I’ve mentioned in previous posts that race and how people interact with me because of my race has greatly shaped my life and worldview. In addition to being aware of racism in U.S. society, I have always been aware of the other “isms” that exist – ageism, ableism, classism, so on and so forth until everyone can find themselves categorized… And then there is sexism. Sexism that plagues our society and the same “ism” that I probably thought the least about before coming to Peru. It was one of those things that I paid so little attention to that it almost seemed like it was something that happened to other people – never me (ridiculously silly, I know). It was this abstract “ism” that I knew existed but, in my mind, was secondary to racism. It showed even in the way identified myself – always as a Black/African American first and as a woman second. I probably have been subject to sexist actions, institutions, and people countless times without having even realized it and it has taken a move half way across the world with Peace Corps Peru for me to realize that I am not immune to sexism.
To be frank and to the point, Peruvian society is riddled with sexism. Social structures, political structures, individual men and women, often function within rules and attitudes driven by machismo. And for those who have never heard of the term, machismo quite simply refers to strong or aggressive masculine pride. This includes intricately woven cultural ideas of what it means to be a man or a woman – essentially clearly defined, often rigid gender roles that all too frequently limit social, political, financial, and educational opportunities for women. Here is a quick snapshot of some revealing statistics from the Peruvian Institution for Statistics and Information:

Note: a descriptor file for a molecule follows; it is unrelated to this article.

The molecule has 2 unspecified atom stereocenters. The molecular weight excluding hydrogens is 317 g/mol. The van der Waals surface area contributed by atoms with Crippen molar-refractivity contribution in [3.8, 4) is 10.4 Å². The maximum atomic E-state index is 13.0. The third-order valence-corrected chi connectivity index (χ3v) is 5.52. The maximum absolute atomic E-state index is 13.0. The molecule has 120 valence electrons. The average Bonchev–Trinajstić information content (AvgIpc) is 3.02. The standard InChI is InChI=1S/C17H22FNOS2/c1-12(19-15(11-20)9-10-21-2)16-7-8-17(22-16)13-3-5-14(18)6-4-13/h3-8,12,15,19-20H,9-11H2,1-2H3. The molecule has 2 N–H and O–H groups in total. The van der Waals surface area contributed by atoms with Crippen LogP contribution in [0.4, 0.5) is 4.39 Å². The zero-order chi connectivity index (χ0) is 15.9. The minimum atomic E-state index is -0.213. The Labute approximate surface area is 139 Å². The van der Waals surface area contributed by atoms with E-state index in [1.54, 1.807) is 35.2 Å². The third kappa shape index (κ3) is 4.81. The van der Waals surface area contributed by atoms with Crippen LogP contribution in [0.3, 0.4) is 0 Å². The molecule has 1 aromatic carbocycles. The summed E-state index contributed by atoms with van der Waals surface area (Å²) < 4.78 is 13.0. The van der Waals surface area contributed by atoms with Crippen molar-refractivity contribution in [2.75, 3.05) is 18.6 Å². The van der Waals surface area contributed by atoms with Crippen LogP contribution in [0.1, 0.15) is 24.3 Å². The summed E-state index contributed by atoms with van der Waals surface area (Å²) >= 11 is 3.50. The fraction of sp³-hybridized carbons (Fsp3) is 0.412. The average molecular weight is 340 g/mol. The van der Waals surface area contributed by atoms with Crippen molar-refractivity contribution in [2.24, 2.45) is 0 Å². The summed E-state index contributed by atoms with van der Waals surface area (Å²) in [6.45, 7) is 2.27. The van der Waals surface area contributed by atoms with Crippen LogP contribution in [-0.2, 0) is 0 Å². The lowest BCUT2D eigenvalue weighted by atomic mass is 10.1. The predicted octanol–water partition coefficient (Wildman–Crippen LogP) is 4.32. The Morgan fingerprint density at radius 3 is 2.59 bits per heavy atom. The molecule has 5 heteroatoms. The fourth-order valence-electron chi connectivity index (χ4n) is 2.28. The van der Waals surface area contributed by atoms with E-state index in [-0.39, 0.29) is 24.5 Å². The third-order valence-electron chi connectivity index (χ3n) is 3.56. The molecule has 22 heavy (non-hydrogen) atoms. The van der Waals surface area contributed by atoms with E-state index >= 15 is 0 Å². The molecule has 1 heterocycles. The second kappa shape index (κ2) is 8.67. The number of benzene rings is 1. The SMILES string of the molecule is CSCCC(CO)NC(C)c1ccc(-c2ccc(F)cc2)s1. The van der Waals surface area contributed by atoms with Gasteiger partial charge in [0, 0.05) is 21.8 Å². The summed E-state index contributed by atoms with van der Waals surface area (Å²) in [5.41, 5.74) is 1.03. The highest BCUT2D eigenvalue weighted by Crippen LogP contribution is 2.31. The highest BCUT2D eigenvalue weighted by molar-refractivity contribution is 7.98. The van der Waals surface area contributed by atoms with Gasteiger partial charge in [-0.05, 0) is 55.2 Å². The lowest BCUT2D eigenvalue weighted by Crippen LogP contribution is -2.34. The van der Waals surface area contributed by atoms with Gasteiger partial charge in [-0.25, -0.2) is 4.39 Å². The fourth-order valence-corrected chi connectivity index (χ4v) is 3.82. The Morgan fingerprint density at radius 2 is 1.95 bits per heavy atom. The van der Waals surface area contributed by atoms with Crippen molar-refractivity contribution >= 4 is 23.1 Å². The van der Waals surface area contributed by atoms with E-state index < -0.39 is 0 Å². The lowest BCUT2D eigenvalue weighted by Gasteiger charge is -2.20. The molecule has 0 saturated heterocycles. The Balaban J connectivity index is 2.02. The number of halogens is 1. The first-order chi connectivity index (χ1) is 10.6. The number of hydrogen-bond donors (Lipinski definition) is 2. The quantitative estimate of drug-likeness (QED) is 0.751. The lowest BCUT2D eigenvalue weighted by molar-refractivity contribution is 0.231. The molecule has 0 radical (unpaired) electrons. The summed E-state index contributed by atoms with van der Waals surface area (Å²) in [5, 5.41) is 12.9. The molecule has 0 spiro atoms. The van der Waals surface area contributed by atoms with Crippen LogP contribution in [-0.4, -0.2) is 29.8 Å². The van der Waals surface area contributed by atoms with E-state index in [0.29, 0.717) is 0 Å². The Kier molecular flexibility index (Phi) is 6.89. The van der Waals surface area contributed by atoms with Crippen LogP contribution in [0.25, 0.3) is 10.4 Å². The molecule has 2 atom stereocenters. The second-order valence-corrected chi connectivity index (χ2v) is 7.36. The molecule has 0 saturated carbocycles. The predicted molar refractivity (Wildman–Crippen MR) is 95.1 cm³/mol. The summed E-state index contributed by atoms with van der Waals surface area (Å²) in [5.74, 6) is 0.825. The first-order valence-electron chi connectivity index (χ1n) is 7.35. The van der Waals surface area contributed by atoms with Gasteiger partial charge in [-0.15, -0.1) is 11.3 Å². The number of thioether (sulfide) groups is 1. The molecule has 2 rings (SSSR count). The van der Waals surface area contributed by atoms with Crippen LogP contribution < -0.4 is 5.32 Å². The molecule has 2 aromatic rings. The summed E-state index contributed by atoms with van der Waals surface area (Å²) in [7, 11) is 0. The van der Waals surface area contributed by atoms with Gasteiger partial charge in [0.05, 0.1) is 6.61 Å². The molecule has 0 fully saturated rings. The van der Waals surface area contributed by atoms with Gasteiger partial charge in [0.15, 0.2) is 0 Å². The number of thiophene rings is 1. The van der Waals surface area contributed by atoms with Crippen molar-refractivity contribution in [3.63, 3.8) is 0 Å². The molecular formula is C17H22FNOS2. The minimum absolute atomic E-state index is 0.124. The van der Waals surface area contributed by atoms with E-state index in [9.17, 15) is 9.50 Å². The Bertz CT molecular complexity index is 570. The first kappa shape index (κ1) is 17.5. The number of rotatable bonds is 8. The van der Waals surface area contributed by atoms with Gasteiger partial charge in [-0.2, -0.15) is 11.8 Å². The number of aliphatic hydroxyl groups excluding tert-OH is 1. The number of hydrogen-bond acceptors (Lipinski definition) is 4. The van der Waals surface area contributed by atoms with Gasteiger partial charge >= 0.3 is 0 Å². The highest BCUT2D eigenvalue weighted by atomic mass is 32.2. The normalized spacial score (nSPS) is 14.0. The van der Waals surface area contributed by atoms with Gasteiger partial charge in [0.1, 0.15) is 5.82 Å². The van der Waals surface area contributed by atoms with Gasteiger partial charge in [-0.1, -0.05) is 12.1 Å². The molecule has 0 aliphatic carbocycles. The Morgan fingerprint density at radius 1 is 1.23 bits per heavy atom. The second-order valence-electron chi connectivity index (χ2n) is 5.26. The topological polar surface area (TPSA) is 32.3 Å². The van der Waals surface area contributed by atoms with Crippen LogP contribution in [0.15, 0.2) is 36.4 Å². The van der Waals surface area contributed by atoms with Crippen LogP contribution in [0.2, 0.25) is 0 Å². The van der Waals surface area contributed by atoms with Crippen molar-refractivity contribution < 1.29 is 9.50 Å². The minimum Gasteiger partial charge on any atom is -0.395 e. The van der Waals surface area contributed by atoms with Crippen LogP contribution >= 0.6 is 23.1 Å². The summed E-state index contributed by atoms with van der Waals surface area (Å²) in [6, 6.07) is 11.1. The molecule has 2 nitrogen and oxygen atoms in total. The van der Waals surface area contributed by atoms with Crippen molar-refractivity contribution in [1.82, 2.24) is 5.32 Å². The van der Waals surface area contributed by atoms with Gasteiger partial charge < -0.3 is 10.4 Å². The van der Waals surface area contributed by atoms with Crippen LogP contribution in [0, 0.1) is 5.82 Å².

76% of the illiterate population in Per are women
A Peruvian woman’s income is 35% less than men
87% of the victims of sexual and domestic violence in Peru are women
94% of sexual violence victims in Peru are women and of those women 77% are under 18
The national average of pregnant girls between the ages of 15-19 is 12%, in rural areas its 19%, and in amazon jungle region its 25%
In regards to my own experiences, I see it played out in my host family dynamics everyday. The women (my host mom and host sister) always cook and serve food. My host father, cousin and brother sit at the table with the expectation that they are to be served. When they need their cup to be refilled – they hold their cup out and my host mom or host sister won’t hesitate serve them. When it’s time to wash the dishes, only the women (including myself) do it and the men can go on about their business because to serve is the job of the woman. In the case of my site mate who is a male, his host mother does not allow him to wash his own clothes or help out in the kitchen because he is a man and would actually be upset if he attempted to do any of these things because in a way, he is insulting her ability as a caretaker of the home and thus her womanhood.